The Problem With ‘Supernanny’ Wasn’t Her Accent
Heaven help me, I thought we were rid of that “Supernanny” ridiculousness. Jo Frost quit and I was thrilled to see the end of a terrible television program. Then, Lifetime decides to resurrect the program. They are currently looking for an American who has, “a tough, but loving, philosophy to caring for children” and the “ability to determine the roots of highly emotional relationship problems within families in desperate need for help.” And you should determine what those problems are and how to solve them in less than 60 minutes. Please allot 15 minutes for commercial breaks.
Listen, I have no problem with parents learning to discipline their children. I believe that’s extremely important, actually. I think there are lots of parents who would benefit from parenting classes, where you can learn about child development and how to set goals and boundaries for your children. The families who go on television shows like “Supernanny” obviously have some serious issues that need to be addressed. I truly hope that these families get the help they need.
But not from a reality TV show. Not from a program that generalizes and forms opinions based on a single day in a family’s home. Not from a television personality who is more concerned with camera angles and catch phrases than your family’s well-being. These types of productions make parenting and family relationships into a cut-and-dry system where one parenting behavior is bad and produces bad children, while another technique is good and gives the world another angel. As recent studies have suggested, different types of children need different types of parenting and instruction. Each family has their own unique circumstances that they need to adapt to.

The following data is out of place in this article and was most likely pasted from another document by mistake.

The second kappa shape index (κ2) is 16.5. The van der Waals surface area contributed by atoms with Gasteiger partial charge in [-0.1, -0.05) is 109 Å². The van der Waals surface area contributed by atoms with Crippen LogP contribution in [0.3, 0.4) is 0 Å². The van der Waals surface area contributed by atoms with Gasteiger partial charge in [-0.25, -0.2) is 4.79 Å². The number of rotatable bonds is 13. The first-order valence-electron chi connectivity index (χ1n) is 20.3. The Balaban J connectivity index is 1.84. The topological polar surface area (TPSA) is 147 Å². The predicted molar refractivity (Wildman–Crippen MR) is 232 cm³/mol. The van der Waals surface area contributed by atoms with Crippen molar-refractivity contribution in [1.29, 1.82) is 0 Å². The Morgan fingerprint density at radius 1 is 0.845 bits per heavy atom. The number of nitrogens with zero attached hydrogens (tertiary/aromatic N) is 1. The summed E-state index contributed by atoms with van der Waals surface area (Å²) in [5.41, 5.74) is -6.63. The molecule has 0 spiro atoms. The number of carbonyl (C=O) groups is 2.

These types of television programs also promote the misguided belief that each and every bad choice from a child is a direct result of improper parenting. As a person who made plenty of mistakes as a teenager but had truly amazing, caring and inspiring parents, I will never support a system that says that every action I take is a reflection of my upbringing. My parents taught me much better than some of the choices I made. I’m not saying that parents should be excused from all responsibility. Their job is to raise their children to be productive and responsible members of society. But the simplistic correlation between a bad parenting choice and a certain bad behavior from their child is ridiculous. Life is just much too complex. A family’s relationship is too complex.
Even the instructions given to parents, which is paraded around as entertainment instead of knowledge to apply to their lives, is ineffective in the long run. There’s a reason that there’s no single instruction manual for children. They’re always growing and changing, just likes the struggles nad situations faced by parents. By giving them written instructions on how to deal with a certain behavior, instead of teaching them how to parent effectively through any situation, you merely give them a cheat sheet for the next couple years or months. One-time instructions do not foster family development and connections.
I agree that these families need help. A program like “Supernanny”, no matter where on earth the nanny is from, is simply not equipped to provide it. And none of us should be pretending that is.